The Daily Outrage

The CCR blog

Disability Pride Month: Honoring Disabled Joy, Activating Social Change

 Black-and-White painting of a person with a beard wrapping their arms around themself

Art by Oaklee Thiele, part of the Breaking Point Project.

On July 26, 1990, the Americans with Disabilities Act (ADA) was signed into law after the tireless organizing of disability activists across the country. Disability Pride Month takes place each July to commemorate this historic milestone. It is a month to honor disability culture and history and to uplift the stories of people with disabilities. However, as this year’s celebration comes to a close, we must also take action to revitalize the movement’s roots in activism and reflect on how far we must still go to achieve meaningful equality.

For many disabled people, this 31st milestone was bittersweet at best. Our society has yet to embrace people with disabilities as equals at the most basic level, let alone develop respect for disabled experiences and perspectives. Black people with disabilities experience poverty at a rate of 36 percent, compared to 23 percent of white disabled people and 10.5 percent of all people in the U.S. Disabled people in this country still do not have marriage equality. Legally, employers may pay disabled people a subminimum wage through “sheltered workshops” — an average of $3.34 per hour.

These grim statistics seem endless, but the resiliency of people with disabilities cannot be bested. We are inventive, adaptable, determined, and proud. Disability Pride Month emphasizes that it’s equally important to highlight the beauties within the community as it is to educate the public on the barriers we confront every day. The ADA may have granted us protections under the law, but it cannot change the minds of those convinced we are less worthy — only through allyship and activism can we accomplish that.

At the Breaking Point

Last year, I co-founded the Breaking Point Project (BPP) which highlights both the humanity and hardships of incarcerated people with disabilities through narrative and art. BPP provides a platform for incarcerated and formerly incarcerated people with disabilities to tell their stories, then brings those stories to life through art to impress upon the general public the urgency of prison abolition and inhumanity of the criminal legal system. Talking about abolition and the criminal-legal system is impossible without talking about disability justice: approximately 38 percent of incarcerated people have at least one disability, as do half of all people killed by the police. The principles of disability justice fundamentally require the destruction of the carceral state. In the words of one BPP interviewee, “In order for something to be built, something has to be destroyed, and this jail’s administration has to be destroyed. We're too far along as a society to continue to be submerged in the wrongs and the corruptions, instead of to stand for what's right.”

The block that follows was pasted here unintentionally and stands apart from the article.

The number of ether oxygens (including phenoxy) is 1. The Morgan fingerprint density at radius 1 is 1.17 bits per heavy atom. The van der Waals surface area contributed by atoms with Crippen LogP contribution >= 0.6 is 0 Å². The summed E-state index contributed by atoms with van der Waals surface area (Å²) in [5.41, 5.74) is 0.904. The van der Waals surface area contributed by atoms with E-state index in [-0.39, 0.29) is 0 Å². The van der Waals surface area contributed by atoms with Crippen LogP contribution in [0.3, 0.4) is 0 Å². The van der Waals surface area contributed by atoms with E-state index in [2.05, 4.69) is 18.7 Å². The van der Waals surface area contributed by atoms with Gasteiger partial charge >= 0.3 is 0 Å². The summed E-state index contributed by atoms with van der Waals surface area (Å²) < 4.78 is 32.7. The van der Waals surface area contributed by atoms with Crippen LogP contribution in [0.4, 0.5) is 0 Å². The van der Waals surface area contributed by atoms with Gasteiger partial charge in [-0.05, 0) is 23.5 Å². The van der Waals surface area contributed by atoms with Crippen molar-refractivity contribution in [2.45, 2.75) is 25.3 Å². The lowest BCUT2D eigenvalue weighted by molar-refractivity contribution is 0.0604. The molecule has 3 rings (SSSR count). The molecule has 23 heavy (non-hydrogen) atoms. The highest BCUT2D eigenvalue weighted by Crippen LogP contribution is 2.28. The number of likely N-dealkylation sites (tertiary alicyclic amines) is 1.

Through BPP, incarcerated or formerly incarcerated people tell their stories in order to give a concrete backdrop to these statistics. They tell of abuse and neglect, hopes crushed and dreams dashed, all at the hands of a corrupt system purported to rehabilitate — not inflict further damage. They suggest changes for the future and visions of a world that remains, for now, a dream. Incarcerated disabled people are the experts on their own experiences; BPP merely seeks to provide a platform for their ideas and use the power of art to reach the general public. If people remain unaware of how carceral systems mistreat disabled individuals, there will be little impetus for social, political, or practical change.

We cannot confine disabled joy and pride to a single month, after which we are once again shelved by those who value us merely for the contributions our visible differences make to their public appearance. This month, we honored those whose lives were taken by our discriminatory society, celebrated those who are still here, and promoted dreams of a radically different future. The character of our society is defined by how it treats those who have reached their breaking point. How can we work together to pull disabled people away from the brink and into the warmth of community?

Lucy Trieshmann is a disability rights activist, third-year NYU Law student, and Ella Baker Intern at the Center for Constitutional Rights. See more of her work at and find the Breaking Point Project at

Last modified 

August 3, 2021